Goodness and Light

At the great Easter Vigil we proclaimed that Christ is the Light of the World!

Again Jesus spoke to them, saying, “I am the light of the world. Whoever follows me will never walk in darkness but will have the light of life.” (John 8:12)

How we need His Light of Life in the current darkness and how grateful we can be for His Light infused in the inspirational guidance of the core message of TNRS. Without fear, we must also acknowledge the darkness is ever-deepening as danger looms on every horizon. Events such as the letter that was published last month in the Des Moines Register reverberate in sickening shock on earth and beyond the veil while, surely, the people of the Kingdom and the people of heaven shudder in sadness. Such events are all around us, albeit, with different circumstances, in different places. As reported here:

“Sixty-eight faith leaders who say they are Christian signed a letter of protest against a proposed Iowa law that would protect preborn children from abortion once their heartbeat is detectable… Mainline Protestant denominations led the letter in both numbers and prestige, with a female United Methodist bishop and priestesses from the Presbyterian Churches USA, Evangelical Lutheran Church in America, United Church of Christ, Disciples of Christ, American Baptist Churches USA, Reformed Church in America, Unity Church, Episcopal Church, and United Methodist Church signing the document.”

What response can we make but to fight for Truth and Goodness and to pray?

Come, O Light of the World! Lead Kindly Light, for we are, again, wandering in the desert. Some say lost at sea. For certain, too many are far from the home of being faithful to Your life-giving Covenant which You established with us. We need You, Pillar and Cloud. Step by blessed step, lead us; lead us on our way. Shine Your Light within each one at ASOH, Your Light so strong as to make of us Your beacon of hope. More, Jesus. More, please. Fill us with more and more of You, to proclaim Your Kingdom and Your Goodness with sure and certain faith, to tend to others in such a manner that our Love may reveal Your Love for all.

At TNRS, we often spoke of God’s whispers, the importance of listening and, then, honoring His guidance and prompts. In the last few months, I’ve been pursued with what I call, “thundering whispers,” the kind that come from many places and compel attention. These gentle yet firm thought-provokers have woven together around the theme of these lines from the Office of Readings, prayed each day in the Divine Office:

“Today, listen to the voice of the Lord: Do not grow stubborn as your fathers did in the wilderness, when at Meriba and Massah; they challenged me and provoked me, although they had seen all of my works.” 

Each Lent, we contemplate, anew, the journey through the desert made by our ancestors in the faith. This year, I was nudged to consider more closely the whining of the Israelites as we read, again, from the books of Exodus and Numbers. Oh! How they complained while persisting in disobedience and disbelief, continuing to demand that God do things THEIR way, definitely infected with what my friends in AA call “stinkin’ thinkin’.” So unfortunate was this course of thinking and acting that our forebearers were found wanting and were left wandering that they might learn to rely totally on God. Ultimately, they needed to embrace the joy that Abba IS the Father of fathers and He IS Goodness and Love. In His Divine Providence, He will not always give us what we want, the way we want it, but He WILL meet our needs and ensure that our lives are fashioned to bring what is best for us.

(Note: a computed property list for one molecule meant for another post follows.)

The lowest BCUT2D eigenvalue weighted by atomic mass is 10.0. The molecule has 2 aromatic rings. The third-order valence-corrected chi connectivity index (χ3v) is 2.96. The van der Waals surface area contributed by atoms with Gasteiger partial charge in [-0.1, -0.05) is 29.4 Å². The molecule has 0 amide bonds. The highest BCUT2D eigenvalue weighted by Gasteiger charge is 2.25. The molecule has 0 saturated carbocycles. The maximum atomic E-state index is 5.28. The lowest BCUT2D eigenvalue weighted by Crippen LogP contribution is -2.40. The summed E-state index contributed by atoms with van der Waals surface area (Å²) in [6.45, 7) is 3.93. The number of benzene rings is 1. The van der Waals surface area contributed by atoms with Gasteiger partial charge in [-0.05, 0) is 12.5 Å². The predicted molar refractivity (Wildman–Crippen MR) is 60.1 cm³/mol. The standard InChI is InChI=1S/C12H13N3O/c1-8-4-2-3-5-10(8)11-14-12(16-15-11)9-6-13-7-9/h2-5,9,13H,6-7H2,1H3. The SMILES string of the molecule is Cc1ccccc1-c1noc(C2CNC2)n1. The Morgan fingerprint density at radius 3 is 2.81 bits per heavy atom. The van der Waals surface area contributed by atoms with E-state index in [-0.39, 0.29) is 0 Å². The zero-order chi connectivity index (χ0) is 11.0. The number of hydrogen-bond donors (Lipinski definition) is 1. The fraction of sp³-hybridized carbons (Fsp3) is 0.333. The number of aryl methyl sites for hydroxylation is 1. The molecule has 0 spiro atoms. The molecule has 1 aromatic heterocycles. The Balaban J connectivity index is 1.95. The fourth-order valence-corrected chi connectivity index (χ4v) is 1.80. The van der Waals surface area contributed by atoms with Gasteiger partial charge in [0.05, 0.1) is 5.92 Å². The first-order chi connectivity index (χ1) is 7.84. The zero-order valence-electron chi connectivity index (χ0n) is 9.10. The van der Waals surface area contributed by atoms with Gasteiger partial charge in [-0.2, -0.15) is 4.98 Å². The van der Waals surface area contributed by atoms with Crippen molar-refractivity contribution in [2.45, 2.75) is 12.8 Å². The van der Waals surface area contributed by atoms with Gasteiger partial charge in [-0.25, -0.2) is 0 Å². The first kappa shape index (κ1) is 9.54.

As a modern day Israelite, I have been praying to be prepared for the worst of what is yet to come – not in fear, but in desire to serve well. Surely, Holy Spirit was answering these prayers, throughout Lent, by drawing attention to the importance of attitude and knowledge. The knowledge of who we are as descendants of Adam and Eve and Who God is as the Perfect Father from Whom all Goodness flows keeps us mindful of the fact that God isn’t the cause of this worldwide consternation and tumult among the nations. This, in turn, fosters an attitude of reverent gratefulness as we realize He DESERVES our confidence in His Plan, our full trust in Him, our effort to grow in faith, our belief in His words and promises, and our constant prayer of thanksgiving.

All of this is not to say we should not cry out to God in our anguish. About a third of the psalms are those of lamentation. I have noticed that such prayers often begin with acknowledging God’s Goodness to us, both throughout the generations and  throughout our own lives. Then there is the pouring out of our pain in forthright expression of our hopes and needs. Usually, the psalmist closes with words of trust in God’s proclivity to save and vindicate as well as expressions of praise and thanksgiving to Him. This builds within us such a different attitude than that reflected in the words of bitterness, accusation and disobedience proclaimed in the desert during the original Exodus.